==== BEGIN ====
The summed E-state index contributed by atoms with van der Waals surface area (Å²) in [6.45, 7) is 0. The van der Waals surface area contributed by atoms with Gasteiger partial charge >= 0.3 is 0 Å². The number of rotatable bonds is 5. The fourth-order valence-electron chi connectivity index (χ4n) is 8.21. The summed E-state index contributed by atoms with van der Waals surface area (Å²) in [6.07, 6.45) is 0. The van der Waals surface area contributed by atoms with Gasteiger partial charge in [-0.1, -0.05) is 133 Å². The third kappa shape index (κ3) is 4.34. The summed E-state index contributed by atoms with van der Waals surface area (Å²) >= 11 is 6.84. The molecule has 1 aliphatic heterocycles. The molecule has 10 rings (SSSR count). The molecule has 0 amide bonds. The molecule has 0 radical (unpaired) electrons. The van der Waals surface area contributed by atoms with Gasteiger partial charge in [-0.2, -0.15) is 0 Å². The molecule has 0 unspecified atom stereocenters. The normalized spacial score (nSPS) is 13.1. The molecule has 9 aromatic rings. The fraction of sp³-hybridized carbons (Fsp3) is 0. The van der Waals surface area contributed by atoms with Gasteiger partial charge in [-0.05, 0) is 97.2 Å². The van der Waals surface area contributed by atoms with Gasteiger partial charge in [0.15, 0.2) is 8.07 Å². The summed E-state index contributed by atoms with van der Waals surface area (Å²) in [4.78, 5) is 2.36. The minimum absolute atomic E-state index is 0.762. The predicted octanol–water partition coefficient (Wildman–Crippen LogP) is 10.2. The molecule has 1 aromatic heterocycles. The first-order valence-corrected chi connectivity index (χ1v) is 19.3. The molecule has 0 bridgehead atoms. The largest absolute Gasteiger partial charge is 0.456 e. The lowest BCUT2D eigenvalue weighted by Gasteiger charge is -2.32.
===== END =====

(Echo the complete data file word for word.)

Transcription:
The summed E-state index contributed by atoms with van der Waals surface area (Å²) in [6.45, 7) is 0. The van der Waals surface area contributed by atoms with Gasteiger partial charge >= 0.3 is 0 Å². The number of rotatable bonds is 5. The fourth-order valence-electron chi connectivity index (χ4n) is 8.21. The summed E-state index contributed by atoms with van der Waals surface area (Å²) in [6.07, 6.45) is 0. The van der Waals surface area contributed by atoms with Gasteiger partial charge in [-0.1, -0.05) is 133 Å². The third kappa shape index (κ3) is 4.34. The summed E-state index contributed by atoms with van der Waals surface area (Å²) >= 11 is 6.84. The molecule has 1 aliphatic heterocycles. The molecule has 10 rings (SSSR count). The molecule has 0 amide bonds. The molecule has 0 radical (unpaired) electrons. The van der Waals surface area contributed by atoms with Gasteiger partial charge in [-0.2, -0.15) is 0 Å². The molecule has 0 unspecified atom stereocenters. The normalized spacial score (nSPS) is 13.1. The molecule has 9 aromatic rings. The fraction of sp³-hybridized carbons (Fsp3) is 0. The van der Waals surface area contributed by atoms with Gasteiger partial charge in [-0.05, 0) is 97.2 Å². The van der Waals surface area contributed by atoms with Gasteiger partial charge in [0.15, 0.2) is 8.07 Å². The summed E-state index contributed by atoms with van der Waals surface area (Å²) in [4.78, 5) is 2.36. The minimum absolute atomic E-state index is 0.762. The predicted octanol–water partition coefficient (Wildman–Crippen LogP) is 10.2. The molecule has 1 aromatic heterocycles. The first-order valence-corrected chi connectivity index (χ1v) is 19.3. The molecule has 0 bridgehead atoms. The largest absolute Gasteiger partial charge is 0.456 e. The lowest BCUT2D eigenvalue weighted by Gasteiger charge is -2.32.